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Contracts II
South Texas College of Law Houston
Carlson, Richard R.

Professor Richard Carlson
Contracts II
Summer 2011
        I.            Promisor Fails to deliver
A.      Enforcement Paths
1. Specific performance
a.       court orders injunction forcing breaching party to perform)
2. Substitution Relief: money(Courts Prefer)
a.       Expectation interest (Courts prefer)
                                                                                                        i.            Formula: Damages= Value of [Unperformed Part of] Promise – Cost Avoided + other losses
                                                                                                       ii.            Give plaintiff the dollar value of the breach
b.      Reliance interest
                                                                                                         i.            Cost that plaintiff incurred because of reliance on promise
c.       Restitution Interest
                                                                                                         i.            Value of benefit conferred
a. cost avoided: amount plaintiff would have had to pay someone else
b. wealth enhancement: defendant must give back the wealth given to him
B.      Courts prefer substitution relief over specific performance
1.  If third party has object will have to join them to the law suit and my discourage people from purchases
a.       Like to keep disputes between original parties
C.      Motives for Paying more than fair market value
1. 1 up-ing, time constraints, insuring that competitor does not receive that product.
      II.            Expectation damages (Fed 1st slides)
A.      Formulas
1. Formula“A” (Used for Supplier or buyers)
a.       Value of promise (FMV –Contract Price) – Cost avoided + Other loss
b.      Buyer Solution: Cover, and if cover cost more than sue
2. Formula “B” (Especially for suppliers)
a.       Profit(price – cost of complete performance) + Reliance + Other loss
b.      Lost Volume:
                                                                                                         i.            Must prove that injured party would have profited from both sales
                                                                                                       ii.            UCC 2-708: Two Methods of damage calculation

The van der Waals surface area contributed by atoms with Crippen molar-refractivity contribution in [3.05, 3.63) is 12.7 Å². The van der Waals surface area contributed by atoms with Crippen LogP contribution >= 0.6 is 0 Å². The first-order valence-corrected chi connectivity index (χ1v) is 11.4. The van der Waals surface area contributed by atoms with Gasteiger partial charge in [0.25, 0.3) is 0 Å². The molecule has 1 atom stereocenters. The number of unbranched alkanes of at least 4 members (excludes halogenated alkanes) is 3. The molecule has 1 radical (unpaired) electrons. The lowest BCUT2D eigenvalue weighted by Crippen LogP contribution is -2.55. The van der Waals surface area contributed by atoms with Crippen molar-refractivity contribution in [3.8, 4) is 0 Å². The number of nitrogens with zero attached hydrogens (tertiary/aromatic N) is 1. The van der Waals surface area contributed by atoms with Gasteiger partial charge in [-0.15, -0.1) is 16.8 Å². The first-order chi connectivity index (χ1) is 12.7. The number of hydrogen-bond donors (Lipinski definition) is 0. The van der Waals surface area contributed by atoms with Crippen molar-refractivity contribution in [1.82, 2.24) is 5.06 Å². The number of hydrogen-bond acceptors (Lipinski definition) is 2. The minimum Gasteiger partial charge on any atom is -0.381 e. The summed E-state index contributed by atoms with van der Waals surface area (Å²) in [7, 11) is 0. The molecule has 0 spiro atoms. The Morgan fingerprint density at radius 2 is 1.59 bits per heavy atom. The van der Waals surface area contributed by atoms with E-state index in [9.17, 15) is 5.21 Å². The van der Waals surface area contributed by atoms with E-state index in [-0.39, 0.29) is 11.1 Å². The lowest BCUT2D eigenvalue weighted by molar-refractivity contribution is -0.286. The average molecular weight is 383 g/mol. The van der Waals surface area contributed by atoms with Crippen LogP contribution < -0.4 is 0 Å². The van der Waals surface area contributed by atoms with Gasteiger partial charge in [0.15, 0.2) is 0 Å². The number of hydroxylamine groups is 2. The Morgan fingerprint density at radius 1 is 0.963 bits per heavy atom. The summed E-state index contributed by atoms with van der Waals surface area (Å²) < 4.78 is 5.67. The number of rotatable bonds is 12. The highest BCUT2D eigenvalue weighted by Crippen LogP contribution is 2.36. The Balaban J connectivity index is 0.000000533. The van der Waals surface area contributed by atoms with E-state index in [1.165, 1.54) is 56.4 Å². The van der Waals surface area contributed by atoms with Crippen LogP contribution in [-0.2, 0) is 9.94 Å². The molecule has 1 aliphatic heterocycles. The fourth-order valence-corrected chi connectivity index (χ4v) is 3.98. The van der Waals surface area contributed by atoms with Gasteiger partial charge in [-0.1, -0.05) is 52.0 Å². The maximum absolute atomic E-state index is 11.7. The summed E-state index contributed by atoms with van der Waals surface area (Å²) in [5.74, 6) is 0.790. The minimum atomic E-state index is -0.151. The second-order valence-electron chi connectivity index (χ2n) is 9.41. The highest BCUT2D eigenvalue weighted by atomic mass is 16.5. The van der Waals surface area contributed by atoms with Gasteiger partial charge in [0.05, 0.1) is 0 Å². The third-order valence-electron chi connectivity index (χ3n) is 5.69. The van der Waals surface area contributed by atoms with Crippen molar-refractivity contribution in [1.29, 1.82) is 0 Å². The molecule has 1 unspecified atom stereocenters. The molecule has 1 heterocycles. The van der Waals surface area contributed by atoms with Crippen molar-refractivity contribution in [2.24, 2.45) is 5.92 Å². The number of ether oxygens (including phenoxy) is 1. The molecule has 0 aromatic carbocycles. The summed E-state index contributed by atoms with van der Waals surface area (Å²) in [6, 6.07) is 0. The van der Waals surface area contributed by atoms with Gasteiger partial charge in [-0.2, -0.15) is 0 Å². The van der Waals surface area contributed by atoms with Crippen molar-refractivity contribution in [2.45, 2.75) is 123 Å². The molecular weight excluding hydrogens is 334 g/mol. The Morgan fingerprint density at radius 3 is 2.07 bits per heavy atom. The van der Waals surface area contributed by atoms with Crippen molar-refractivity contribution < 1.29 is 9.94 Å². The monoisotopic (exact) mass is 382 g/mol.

B.      Suppliers Damages: Market Value of Undelivered goods (See slides)
1. Resale:
2. No Resale
3. Specialty Products: UCC 2-709: get the contract price
C.      Calculating Expectation damages on complete breach
1. Market Value: Value of date to be delivered  not value at time of contract
a.       Prices may change over time.
2. Cost avoided: that which plaintiff doesn’t have to perform (i.e bills yet to be paid)
3. Other losses: additional losses suffered because of breach
a.       Does not include loss that would have occurred independent of defendants promise. (would have had to buy picture frame anyway)
4. Overhead v Variable: (The question is: Is it overhead or Variable)
a.       Overhead cost independent of amount of work preformed (Clerical salaries, property taxes, extra)
                                                                                                         i.            Not effected by non performance and is considered included (not added to) gross profits (SO JUST IGNORE IT)
b.      Variable cost: materials and labor going into a particular job
D.      Cover: injured party(buyer) obtains goods/service elsewhere (allows for avoidance of other loss and easier to prove damages)
1. Injured Party’s Choice
a.       Market Value of goods –K price
b.      Cost of cover—K price
2. UCC 2-712 Cover for Buyer: Cover must be reasonable and in good faith
a.       Good Faith: can’t be sham contract with associates or upgrade product, change of warranties, delivery or payment terms
                                                                                                         i.            Presumption of Good faith(Seller must prove badfaith)
b.      Buyer F “A”: Cost of cover—K price
3. Buyers cover is always more questionable of a substitute as what he brought and wanted to buy are more likely to be different
E.       Resale:  injured party(supplier) resells contracted for product